Thanks!

    • http://intensedebate.com/people/michaelhyatt michaelhyatt

      I rigorously follow the two-minute rule. I do not have to compromise my
      rules, other than with close friends and colleagues.

    • http://www.oohpublishing.co.uk Jo Bottrill

      Hi Andrea. I think the two minute rule is great. If the message in question needs a more considered approach or further research your correspondent should value that. I think a simple acknowledgement letting them know you'll be working on a full response in x time frame would mean a lot.

  • Denis

    I am pleased to see there are others that agree with the way I look at e-mails sent me, and especially when it comes to your third listed essential.

    As one who ever attempts to keep to the accepted rules of grammar, I deplore the poor writing standards, so commonly seen today. Especially when accompanied by bad spelling. I view the lack of both, as rudeness on the part of the writer, although it allows me, the recipient, to get an insight into their character.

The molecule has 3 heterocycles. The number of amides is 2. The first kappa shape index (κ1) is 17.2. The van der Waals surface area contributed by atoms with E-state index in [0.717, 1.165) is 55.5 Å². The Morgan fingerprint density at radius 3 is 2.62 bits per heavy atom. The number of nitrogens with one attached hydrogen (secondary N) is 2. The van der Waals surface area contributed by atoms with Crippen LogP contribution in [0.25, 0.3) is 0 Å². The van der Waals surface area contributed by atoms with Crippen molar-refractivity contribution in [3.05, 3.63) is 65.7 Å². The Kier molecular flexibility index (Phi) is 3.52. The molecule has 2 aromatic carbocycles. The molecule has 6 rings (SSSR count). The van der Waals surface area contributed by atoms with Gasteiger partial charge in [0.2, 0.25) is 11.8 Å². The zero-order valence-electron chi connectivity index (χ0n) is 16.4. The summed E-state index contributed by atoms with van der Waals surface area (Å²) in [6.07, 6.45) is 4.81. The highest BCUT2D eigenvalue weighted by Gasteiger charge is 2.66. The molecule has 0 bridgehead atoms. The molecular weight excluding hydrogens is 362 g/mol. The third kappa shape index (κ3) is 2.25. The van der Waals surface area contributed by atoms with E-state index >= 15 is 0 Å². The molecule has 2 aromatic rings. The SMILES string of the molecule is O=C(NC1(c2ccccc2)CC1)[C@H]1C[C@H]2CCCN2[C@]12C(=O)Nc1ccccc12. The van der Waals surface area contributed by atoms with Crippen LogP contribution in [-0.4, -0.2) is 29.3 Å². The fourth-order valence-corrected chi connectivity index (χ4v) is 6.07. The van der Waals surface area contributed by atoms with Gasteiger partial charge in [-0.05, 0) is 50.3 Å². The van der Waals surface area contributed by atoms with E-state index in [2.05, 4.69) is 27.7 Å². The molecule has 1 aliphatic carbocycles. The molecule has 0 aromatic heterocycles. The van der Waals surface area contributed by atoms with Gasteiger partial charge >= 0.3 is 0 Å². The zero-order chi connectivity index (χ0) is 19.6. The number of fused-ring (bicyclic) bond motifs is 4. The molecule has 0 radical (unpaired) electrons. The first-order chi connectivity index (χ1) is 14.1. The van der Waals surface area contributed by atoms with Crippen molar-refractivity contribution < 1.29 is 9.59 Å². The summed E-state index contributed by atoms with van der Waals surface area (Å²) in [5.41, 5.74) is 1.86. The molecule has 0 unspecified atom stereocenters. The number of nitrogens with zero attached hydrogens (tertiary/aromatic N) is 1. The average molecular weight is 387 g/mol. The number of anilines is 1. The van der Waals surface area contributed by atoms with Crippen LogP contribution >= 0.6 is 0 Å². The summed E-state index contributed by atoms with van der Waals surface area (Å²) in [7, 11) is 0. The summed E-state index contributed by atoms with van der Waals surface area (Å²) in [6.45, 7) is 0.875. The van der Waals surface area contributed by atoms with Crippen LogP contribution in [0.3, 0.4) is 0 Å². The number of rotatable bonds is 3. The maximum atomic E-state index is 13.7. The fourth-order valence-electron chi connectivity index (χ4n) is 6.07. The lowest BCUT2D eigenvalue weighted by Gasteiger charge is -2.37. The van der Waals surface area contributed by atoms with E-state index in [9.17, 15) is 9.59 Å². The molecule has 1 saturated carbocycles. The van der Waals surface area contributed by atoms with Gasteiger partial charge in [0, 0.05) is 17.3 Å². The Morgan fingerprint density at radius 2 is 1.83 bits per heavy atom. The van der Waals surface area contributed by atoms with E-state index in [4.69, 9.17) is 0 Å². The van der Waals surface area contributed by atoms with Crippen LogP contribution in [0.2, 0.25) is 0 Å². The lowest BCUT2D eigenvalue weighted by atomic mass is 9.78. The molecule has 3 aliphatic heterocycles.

Speaking for myself, such sloppy habits are construed as coming from someone with little or no pride in what they do, whilst showing little or no respect for me.

    Enjoy reading your every Blog entry along with the comments that follow.

    Denis.

  • http://www.robertgtaylor.com Robert_G_Taylor

    I would add one other item. As a sender, I often wonder if the person received it (with strange email and spam filtering). If you receive something , a short email that says, "thanks, I received it" will save the sender the anxiety of wondering if it was received.

  • Steve B

    Excellent points, Mike. I'm a big fan of simplicity.

    My email pet peeves are those huge paragraphs about confidentiality, (usually unnecessary,) and signatures that include too much information. One colleague of mine has a 9 line signature.